The legendary members of the Harvard heavyweight crews of 1974 and 1975 comprise the eight, and although the lineup changes every year, there’s has been a Rude and Smooth boat at Head of the Charles for the last 25 years.
Most would not dispute the rude reputation of the ’74 and ’75 boats, and none would say they were anything but smooth. Harvard tacked unofficial national championships on to undefeated seasons in both years, building a legend that future crews would strive to mirror.
“The first thing you have to know about them is that they were a very, very fast, very competitive, very capable crew,” said Harvard heavyweight coach Harry Parker. “The term “Rude and Smooth”—their reputation overshadowed their rowing skills.”
The Rude and Smooth dealt with the same national ranking difficulty that recent Crimson crews have had, in that Harvard often does not attend the official Intercollegiate Rowing Association (IRA) National Championship regatta. However, in 1974, after Harvard won the Eastern title, Western champion Washington invited the Crimson to an east-meets-west duel to determine the true national champion.
“People complain that the Harvard oarsmen live in the boathouse, but the members of Washington live in the boathouse,” said Peter Lowe ’74.
On the way to Washington, the Crimson’s two boats stopped to race IRA champion Wisconsin on its home turf, defeated the Badgers as it had in Eastern Sprints and silenced any talk of IRA superiority. Harvard then went on to beat the Huskies and seal the title, with the Crimson junior varsity boat setting a Washington course record, only to watch it broken 20 minutes later by the varsity crew.
“We probably had the first and third fastest boats in the country my junior year,” said Ronald Shaw ’75, who went by Ronnie in his days as the seven seat in the ’74 junior varsity and ’75 varsity crews. “We had such a special time—that’s why we get back together to relive our 15 minutes of glory.”
The 1975 boat was again crowned the national champion, and flew across the Atlantic to compete in the Grand Challenge, the premiere event of the Henley Royal Regatta. Although Harvard fell to the British national team in the final, its semifinal win over the Union Boat Club, essentially the U.S. national team, provided victory in itself.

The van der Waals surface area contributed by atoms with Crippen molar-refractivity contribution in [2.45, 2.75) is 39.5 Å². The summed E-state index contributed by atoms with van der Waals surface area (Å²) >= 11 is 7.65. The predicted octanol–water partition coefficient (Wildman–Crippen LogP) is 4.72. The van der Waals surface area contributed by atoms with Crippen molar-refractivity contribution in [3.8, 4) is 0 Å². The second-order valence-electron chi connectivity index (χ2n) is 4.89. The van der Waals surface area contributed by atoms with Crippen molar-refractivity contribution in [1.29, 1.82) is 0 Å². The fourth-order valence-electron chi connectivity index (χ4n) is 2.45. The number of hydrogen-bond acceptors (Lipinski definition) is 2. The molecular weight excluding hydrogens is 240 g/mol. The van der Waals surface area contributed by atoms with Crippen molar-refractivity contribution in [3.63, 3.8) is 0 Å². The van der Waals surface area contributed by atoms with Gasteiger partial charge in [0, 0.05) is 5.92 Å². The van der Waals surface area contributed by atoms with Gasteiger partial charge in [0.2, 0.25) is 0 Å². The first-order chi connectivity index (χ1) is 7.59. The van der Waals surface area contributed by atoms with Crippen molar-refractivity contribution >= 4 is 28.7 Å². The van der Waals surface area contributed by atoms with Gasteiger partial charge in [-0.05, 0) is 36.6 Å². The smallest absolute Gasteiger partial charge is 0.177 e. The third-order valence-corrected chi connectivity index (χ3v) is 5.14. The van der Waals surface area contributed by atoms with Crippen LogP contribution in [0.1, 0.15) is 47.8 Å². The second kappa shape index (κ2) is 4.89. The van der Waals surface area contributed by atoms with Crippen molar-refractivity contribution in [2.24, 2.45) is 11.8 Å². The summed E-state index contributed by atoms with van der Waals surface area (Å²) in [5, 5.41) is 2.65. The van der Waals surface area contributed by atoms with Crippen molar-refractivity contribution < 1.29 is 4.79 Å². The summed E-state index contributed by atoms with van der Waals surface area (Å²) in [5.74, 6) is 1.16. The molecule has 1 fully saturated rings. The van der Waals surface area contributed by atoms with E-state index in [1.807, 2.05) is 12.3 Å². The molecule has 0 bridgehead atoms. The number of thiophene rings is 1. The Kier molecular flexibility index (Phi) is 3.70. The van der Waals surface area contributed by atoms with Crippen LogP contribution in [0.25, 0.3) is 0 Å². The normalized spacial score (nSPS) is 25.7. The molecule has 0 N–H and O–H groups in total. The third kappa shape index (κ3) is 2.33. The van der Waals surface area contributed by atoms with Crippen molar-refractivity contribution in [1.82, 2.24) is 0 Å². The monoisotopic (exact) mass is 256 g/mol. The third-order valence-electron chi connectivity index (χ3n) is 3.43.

“There was a little bit of history,” Parker said. “We were racing against basically the makings of the U.S. national crew. In 1974, they were world champions. Two of the members of that crew were in our crew, Al Shealy [’75] and Dick Cashen [’75]. When we decided to go to Henley in ’75, the national team coaches decided to take the remainder of the national team. There was a pretty natural rivalry there, and it was pretty satisfying to win that race. We actually set a course record on that day as well.”
“The most excited I ever saw Harry in four years was in the semifinals when we beat the quasi-U.S. national team,” Shaw said. “We hear this guy whooping and yelling after we cross the finish line. We looked over and there’s Harry—so uncharacteristic because Harry doesn’t show any emotion like that.”
Harvard’s success ensured four years of perfect racing for both Shaw and Gregg Stone ’75, the only exception being losses to the Soviet Union and East Germany at the World Championships in Nottingham, England, in 1975.
Men on the Moon
There’s no question about the smooth—so where is the rude?
Although the nickname is oft attributed to a 1974 Sports Illustrated article entitled “Rude and Smooth and Fast,” Lowe recalls an earlier origin.
“Different people tell you different things,” Lowe said. “The origin is a very simplistic outlook on life which is that certain things are either rude or they’re smooth. This really derived from some hockey players that I knew that lived in Eliot House in 1973. That was their view of the world. I kind of introduced it here with coxswain Dave Weinberg [’74], and we kind of introduced into the lexicon of the boathouse.”